By Benjamin Njoku
….Speaks on why her generation faded away, her son’s ordeal and father’s lifestyle
Her face was dotted with smiles, even as she recounts her pathetic story. In a long while, she has never been seen in that kind of happy mood. While the lively interview session lasted, one could feel her joy, peace of mind and renewed enthusiasm to get back her groove.
Samba Queen, Stella Monye is known to be wearing long face because of turn of events in her life. But on this occasion, she was cheerful and ready to mingle again. After several years of being shut out of the world following the protracted ill health of her son, Ibrahim, Monye is looking good to reclaim her place in the Nigerian music scene.
For more than 18 years, she was by the bedside of her ailing son, who had an accident which pierced his scrotum. That ugly incident has not only affected her psychologically, but also, it has had a huge impact on her career and music.
But the good news is that Monye’s son is doing well now after he underwent two corrective surgeries in New York, last year. His urethra was badly damaged as a result the accident which led to other complications including kidney and liver diseases.
Monye was recently a guest on a Channels Television programme: ‘The Chat,’ anchored by ace-broadcaster, Mani Onumonu, to share her painful past and triumph. It was a moment of rejuvenation for the samba queen who was once feeling isolated and abandoned.
“Sometimes, God uses the trials you face in life to turn your face to him,” she muttered, as she recounts her ordeal. She continued, “It depends on what has happened to you . Of course, it get to that level where you go higher.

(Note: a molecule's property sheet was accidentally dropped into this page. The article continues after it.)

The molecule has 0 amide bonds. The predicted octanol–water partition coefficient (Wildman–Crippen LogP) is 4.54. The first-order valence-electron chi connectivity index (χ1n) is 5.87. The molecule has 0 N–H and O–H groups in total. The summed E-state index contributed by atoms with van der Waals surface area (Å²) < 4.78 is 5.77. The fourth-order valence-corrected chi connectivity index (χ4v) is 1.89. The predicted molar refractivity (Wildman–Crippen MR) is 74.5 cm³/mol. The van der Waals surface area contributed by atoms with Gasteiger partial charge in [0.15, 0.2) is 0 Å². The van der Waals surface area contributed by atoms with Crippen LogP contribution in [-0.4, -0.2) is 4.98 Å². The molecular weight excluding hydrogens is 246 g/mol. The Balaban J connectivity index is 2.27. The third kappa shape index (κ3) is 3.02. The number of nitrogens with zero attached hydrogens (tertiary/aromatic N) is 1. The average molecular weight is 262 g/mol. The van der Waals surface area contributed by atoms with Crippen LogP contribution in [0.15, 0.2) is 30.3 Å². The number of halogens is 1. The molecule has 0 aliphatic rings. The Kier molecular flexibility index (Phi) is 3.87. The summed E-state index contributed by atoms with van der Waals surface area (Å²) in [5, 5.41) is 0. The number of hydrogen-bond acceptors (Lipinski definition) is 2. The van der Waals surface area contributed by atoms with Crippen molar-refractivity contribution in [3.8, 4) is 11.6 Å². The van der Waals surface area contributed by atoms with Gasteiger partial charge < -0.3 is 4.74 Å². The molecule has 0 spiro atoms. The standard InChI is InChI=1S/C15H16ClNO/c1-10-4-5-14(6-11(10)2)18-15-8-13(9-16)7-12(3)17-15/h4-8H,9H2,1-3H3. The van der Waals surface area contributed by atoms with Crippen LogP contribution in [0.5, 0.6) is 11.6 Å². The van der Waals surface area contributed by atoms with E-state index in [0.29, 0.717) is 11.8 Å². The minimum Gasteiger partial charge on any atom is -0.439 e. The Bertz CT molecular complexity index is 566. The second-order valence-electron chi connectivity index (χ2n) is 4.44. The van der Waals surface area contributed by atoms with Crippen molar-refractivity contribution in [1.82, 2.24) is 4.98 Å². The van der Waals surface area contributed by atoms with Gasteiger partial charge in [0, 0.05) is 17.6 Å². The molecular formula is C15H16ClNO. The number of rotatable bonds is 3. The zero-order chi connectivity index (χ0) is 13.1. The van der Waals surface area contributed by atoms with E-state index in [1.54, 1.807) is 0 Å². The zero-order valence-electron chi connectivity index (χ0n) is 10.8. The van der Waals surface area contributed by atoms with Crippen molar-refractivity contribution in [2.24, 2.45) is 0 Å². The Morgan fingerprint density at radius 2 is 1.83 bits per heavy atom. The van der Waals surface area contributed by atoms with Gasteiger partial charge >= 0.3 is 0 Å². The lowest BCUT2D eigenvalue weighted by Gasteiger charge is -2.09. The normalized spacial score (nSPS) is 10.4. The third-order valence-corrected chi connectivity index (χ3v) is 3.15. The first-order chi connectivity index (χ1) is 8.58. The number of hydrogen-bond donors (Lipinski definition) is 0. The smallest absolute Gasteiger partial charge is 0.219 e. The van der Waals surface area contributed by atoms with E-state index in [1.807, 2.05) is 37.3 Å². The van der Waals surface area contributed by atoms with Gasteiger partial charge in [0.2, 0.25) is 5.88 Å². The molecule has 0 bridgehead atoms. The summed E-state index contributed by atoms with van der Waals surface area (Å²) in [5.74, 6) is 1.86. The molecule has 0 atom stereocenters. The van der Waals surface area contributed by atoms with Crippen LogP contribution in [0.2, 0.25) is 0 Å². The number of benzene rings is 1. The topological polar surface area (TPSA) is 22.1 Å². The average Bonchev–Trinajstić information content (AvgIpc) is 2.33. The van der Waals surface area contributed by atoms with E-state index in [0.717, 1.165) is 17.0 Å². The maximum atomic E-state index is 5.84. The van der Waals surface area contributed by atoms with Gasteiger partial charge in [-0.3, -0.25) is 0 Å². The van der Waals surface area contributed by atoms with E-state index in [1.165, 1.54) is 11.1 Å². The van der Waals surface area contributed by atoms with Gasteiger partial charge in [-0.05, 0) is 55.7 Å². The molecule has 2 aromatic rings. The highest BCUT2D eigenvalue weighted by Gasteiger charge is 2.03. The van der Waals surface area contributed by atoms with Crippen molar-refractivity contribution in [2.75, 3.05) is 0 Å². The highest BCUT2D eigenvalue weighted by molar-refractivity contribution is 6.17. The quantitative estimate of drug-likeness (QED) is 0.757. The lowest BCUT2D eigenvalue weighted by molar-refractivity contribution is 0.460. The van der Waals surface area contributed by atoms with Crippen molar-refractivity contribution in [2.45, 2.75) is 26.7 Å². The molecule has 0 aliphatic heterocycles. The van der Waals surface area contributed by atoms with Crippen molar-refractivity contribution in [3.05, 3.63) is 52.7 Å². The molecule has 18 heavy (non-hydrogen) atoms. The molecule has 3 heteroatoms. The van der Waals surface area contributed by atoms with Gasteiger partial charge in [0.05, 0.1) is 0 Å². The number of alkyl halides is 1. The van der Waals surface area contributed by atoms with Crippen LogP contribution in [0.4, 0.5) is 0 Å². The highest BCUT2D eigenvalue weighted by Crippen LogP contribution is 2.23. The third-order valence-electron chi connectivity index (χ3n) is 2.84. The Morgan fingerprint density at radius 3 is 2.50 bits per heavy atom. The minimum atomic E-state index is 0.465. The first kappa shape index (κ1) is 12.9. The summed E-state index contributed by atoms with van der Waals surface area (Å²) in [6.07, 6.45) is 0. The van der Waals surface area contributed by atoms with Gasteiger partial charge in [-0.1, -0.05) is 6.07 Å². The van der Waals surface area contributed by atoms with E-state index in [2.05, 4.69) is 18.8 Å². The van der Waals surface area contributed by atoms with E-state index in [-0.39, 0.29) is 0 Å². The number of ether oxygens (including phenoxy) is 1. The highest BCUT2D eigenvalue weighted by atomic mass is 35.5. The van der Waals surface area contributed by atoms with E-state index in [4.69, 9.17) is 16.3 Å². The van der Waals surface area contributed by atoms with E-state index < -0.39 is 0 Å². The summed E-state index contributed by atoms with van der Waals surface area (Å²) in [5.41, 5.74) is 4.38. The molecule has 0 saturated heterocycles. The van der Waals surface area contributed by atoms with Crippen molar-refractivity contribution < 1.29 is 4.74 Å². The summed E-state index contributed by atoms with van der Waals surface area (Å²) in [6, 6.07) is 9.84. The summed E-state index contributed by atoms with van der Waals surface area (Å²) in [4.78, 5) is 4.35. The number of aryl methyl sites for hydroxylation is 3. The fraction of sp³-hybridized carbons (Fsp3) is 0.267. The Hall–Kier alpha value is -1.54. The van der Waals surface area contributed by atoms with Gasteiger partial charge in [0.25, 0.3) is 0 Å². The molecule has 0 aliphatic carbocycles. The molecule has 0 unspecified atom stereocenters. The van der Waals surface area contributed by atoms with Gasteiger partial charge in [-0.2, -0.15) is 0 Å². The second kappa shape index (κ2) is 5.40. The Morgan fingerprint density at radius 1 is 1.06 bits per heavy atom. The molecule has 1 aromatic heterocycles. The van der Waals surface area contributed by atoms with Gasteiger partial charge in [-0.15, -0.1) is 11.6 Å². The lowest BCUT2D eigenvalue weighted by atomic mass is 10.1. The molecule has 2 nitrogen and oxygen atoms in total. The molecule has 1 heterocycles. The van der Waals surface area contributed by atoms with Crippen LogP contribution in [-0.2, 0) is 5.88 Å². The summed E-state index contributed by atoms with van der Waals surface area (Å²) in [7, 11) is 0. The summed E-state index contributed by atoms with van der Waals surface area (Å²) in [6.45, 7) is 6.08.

“I think my being invisible largely has to do with the accident my son, Ibrahim had many years back. That kind of delayed me, almost ruined my life and made a great impact on my music and career as well as his own career and work.”
However, the samba queen was full of praises to her maker for the life of her son. She said even though her son has undergone two corrective surgeries, in New York, he was due for another surgery last February.
“Recently, I took him to New York where about two surgeries were done on him. We are waiting for the next surgery, in February. I just hope it would the last time, we would be talking about the same issue. There are things that happened to you that would make you to run to Jesus Christ. I have this praise album that I am putting together to thank God for his mercies,” Monye added.
Recounting her ordeal, Monye expressed disappointment with the federal government who never bothered to come to her rescue when her son had the accident.
According to her, Ibrhaim, who’s now 29, had the accident when he was 11. The ‘Oko mi ye’ crooner said she was on a national assignment when her mother called her to share the bad news. “My disappointment really was with the Nigerian government. I was on a national assignment when the incident happened, the government has not even said a word and that is surprising because I have been on many assignments for the country.
I was on tour, NIGERIA ’99, with the best of Nigerian musicians that summer of 1999. We had Late Christy Essien Igbokwe, Shina Peters, Otis Wiliki. We were in Abuja to hand over the FIFA Junior Football Championship theme song to the then President, Gen Abdulsalam Abubarkar. My mother called me to share the sad news. I was on national assignment for Nigeria and I could not leave my colleagues behind. I chose my nation over my son’s painful accident.
If I was at home on that day, my son wouldn’t have stepped out of the house. Apart from the fact that there has been some publicity in recent times, which I’m sure some government officials are aware of, I have reached out to different government authorities but I have never gotten any response.”